How they taste: Although they can be frustratingly hard to find, quality rainbow cookies are moist without being too dense, with a pronounced almond flavor that's nicely complemented by the fruity jam topping each layer. Once again, these cookies don't keep well, so the best move here is to buy and eat immediately.
How they're made: This is one cookie you definitely want to buy instead of make, because the preparation is particularly labor intensive. A rich butter, egg yolk, and almond paste cake batter is divided between three bowls: one portion of the batter stays neutral, while the others are dyed red and green. The batter is then spread onto rimmed sheet pans, baked, cooled and then stacked up, cemented with jam and coated with melted chocolate before being cut into individual cookies.
Background: Although many Italian cookies use almond paste as their base, rainbow cookies are firmly Italian American, and have no direct counterpart in the home country. According to Italian cooking doyenne Lidia Bastianich, the cookies were created by early Italian immigrants to pay homage to the colors of their native flag.
What they are: The favorite of kids everywhere, these light, crispy butter cookies are made in many variations, from jam-sandwiched and chocolate-dipped to piped and studded with candied fruit.
How they taste: Good butter cookies are light and not too sweet, with the majority of sugar being provided by the fruit, jam, chocolate or sprinkles. They're best eaten within a couple of days of purchase.
How they're made: Butter cookies are made from a dead-simple "spritz"-type dough of butter, sugar and flour. The dough is then loaded into a pastry bag, often outfitted with a star tip, and piped onto baking sheets in various shapes, from a plain circle to the common "cat's tongue" shape that, post-baking, is filled with jam and dipped into chocolate and sprinkles. Some recipes—likely the ones grounded in an actual Italian tradition—feature almond paste in addition to butter. Unfortunately, few butter cookies these days are housemade, even by well-established bakeries: most buy them in bulk from wholesale suppliers. When visiting your favorite Italian bakery, it's worth asking if they make their butter cookies in-house.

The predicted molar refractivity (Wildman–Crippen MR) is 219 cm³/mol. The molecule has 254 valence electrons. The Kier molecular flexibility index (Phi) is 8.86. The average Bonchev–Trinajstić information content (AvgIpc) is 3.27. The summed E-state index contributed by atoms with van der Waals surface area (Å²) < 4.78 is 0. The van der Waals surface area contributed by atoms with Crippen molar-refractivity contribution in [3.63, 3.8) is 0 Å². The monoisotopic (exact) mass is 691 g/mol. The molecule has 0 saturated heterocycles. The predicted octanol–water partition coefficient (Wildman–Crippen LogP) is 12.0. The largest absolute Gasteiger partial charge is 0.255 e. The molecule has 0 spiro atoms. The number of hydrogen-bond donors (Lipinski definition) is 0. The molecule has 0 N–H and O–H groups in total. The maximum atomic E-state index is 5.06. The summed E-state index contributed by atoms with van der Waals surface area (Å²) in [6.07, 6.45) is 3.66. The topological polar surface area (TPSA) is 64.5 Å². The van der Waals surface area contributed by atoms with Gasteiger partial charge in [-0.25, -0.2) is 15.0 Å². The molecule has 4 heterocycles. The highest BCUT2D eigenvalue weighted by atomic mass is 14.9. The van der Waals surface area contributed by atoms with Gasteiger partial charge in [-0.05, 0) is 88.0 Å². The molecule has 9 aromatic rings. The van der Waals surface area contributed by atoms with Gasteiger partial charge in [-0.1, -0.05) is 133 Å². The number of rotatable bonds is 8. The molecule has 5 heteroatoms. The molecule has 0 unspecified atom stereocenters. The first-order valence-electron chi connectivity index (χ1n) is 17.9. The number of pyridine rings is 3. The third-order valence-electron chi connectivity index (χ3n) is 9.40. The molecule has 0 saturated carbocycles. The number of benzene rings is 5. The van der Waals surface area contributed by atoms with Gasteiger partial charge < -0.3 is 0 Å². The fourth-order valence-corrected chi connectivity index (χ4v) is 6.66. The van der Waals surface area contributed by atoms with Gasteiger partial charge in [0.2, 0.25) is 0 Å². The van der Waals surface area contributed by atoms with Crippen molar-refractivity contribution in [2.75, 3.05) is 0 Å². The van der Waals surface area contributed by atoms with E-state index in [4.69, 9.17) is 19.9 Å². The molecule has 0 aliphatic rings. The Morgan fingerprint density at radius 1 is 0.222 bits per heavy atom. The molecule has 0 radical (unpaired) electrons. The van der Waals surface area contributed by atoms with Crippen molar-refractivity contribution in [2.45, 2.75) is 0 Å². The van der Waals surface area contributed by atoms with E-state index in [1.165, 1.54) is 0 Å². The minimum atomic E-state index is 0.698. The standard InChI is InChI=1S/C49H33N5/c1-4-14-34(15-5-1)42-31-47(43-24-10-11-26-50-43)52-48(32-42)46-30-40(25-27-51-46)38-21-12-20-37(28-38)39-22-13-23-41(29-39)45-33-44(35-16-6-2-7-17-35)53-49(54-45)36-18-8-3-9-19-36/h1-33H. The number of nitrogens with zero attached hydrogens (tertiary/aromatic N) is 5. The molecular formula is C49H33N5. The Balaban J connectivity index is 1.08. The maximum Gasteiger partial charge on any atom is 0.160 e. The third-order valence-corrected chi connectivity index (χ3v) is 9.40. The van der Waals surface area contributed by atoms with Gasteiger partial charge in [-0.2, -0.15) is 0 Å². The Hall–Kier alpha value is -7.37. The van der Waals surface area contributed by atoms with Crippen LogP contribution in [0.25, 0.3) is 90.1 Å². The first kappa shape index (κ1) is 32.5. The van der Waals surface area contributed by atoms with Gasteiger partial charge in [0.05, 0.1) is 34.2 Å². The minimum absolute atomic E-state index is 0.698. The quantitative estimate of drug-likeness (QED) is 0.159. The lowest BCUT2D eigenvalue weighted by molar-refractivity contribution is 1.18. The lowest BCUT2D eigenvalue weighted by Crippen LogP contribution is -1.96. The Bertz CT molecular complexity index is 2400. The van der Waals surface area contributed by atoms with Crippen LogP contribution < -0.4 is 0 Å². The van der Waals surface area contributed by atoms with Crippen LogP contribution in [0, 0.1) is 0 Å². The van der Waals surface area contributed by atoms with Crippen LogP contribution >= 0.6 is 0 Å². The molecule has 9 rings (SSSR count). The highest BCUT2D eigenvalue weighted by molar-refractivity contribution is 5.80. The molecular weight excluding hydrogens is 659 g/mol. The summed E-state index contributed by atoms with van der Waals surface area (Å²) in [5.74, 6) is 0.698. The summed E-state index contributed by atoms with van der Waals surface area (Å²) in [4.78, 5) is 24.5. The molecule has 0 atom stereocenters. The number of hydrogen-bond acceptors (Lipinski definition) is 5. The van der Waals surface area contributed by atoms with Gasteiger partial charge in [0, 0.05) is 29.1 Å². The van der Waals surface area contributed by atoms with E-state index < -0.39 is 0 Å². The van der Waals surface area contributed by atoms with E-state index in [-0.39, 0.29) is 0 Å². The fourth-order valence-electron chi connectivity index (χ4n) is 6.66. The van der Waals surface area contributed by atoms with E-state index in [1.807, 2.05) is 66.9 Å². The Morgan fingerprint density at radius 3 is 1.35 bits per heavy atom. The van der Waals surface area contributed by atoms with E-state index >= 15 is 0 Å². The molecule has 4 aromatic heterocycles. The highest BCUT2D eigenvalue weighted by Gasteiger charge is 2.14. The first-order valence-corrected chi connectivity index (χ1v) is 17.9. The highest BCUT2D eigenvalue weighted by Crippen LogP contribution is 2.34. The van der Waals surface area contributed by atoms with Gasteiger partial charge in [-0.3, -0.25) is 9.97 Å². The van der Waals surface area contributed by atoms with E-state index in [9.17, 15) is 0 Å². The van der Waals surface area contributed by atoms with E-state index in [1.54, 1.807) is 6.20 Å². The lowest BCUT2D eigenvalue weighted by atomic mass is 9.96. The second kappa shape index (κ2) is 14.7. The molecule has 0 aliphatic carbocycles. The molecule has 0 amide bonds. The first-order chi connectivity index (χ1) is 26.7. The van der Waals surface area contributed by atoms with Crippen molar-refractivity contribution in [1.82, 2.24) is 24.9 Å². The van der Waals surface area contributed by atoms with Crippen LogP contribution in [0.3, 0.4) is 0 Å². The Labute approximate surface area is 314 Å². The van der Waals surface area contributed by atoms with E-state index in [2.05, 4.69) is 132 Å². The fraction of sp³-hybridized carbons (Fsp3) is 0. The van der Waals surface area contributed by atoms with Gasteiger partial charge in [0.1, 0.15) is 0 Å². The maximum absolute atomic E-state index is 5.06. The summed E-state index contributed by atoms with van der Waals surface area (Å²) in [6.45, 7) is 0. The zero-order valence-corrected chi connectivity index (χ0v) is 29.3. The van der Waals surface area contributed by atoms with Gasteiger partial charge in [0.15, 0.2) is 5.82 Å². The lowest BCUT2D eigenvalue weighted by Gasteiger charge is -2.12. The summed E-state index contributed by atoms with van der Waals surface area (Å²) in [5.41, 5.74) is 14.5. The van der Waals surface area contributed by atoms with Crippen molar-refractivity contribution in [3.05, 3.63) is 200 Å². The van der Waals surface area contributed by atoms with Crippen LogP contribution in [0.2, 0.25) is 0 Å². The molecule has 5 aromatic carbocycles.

Background: Like rainbow cookies, "Italian" butter cookies bear little resemblance to cookies you'll find in Italy. They have more in common with Scandinavian-style holiday cookies, but they're also an essential feature of every Italian bakery. Johnny Virardi, head baker at the venerable Rocco's Pastry Shop in New York's West Village, told me that simple butter cookies made with almond paste are common in his family's home region of Calabria, in the south, where they might be accented with local fruit or jam, but that the cookies likely evolved into their chocolate- and sprinkle-bedazzled form only once they made their way to American shores.